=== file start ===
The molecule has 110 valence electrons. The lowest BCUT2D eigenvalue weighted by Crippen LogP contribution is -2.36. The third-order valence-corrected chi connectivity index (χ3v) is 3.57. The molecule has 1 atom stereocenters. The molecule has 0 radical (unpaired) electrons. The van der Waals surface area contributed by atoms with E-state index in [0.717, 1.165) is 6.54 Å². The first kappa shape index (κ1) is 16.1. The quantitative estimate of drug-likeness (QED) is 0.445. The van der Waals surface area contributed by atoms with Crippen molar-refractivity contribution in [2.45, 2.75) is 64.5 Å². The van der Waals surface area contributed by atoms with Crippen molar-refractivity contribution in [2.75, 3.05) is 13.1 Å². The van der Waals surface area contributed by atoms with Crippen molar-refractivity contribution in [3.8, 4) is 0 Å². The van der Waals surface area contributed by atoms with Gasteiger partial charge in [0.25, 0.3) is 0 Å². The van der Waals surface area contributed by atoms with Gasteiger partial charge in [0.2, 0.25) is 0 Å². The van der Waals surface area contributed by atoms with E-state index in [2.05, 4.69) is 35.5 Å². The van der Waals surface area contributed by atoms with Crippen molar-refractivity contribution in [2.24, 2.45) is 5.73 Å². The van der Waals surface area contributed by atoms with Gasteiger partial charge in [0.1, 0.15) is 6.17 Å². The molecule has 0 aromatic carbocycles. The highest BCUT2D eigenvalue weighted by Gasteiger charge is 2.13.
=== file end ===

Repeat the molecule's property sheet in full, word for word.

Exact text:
The molecule has 110 valence electrons. The lowest BCUT2D eigenvalue weighted by Crippen LogP contribution is -2.36. The third-order valence-corrected chi connectivity index (χ3v) is 3.57. The molecule has 1 atom stereocenters. The molecule has 0 radical (unpaired) electrons. The van der Waals surface area contributed by atoms with E-state index in [0.717, 1.165) is 6.54 Å². The first kappa shape index (κ1) is 16.1. The quantitative estimate of drug-likeness (QED) is 0.445. The van der Waals surface area contributed by atoms with Crippen molar-refractivity contribution in [2.45, 2.75) is 64.5 Å². The van der Waals surface area contributed by atoms with Crippen molar-refractivity contribution in [2.75, 3.05) is 13.1 Å². The van der Waals surface area contributed by atoms with Crippen molar-refractivity contribution in [3.8, 4) is 0 Å². The van der Waals surface area contributed by atoms with Gasteiger partial charge in [0.25, 0.3) is 0 Å². The van der Waals surface area contributed by atoms with Gasteiger partial charge in [0.2, 0.25) is 0 Å². The van der Waals surface area contributed by atoms with E-state index in [2.05, 4.69) is 35.5 Å². The van der Waals surface area contributed by atoms with Crippen molar-refractivity contribution in [2.24, 2.45) is 5.73 Å². The van der Waals surface area contributed by atoms with Gasteiger partial charge in [0.1, 0.15) is 6.17 Å². The molecule has 0 aromatic carbocycles. The highest BCUT2D eigenvalue weighted by Gasteiger charge is 2.13.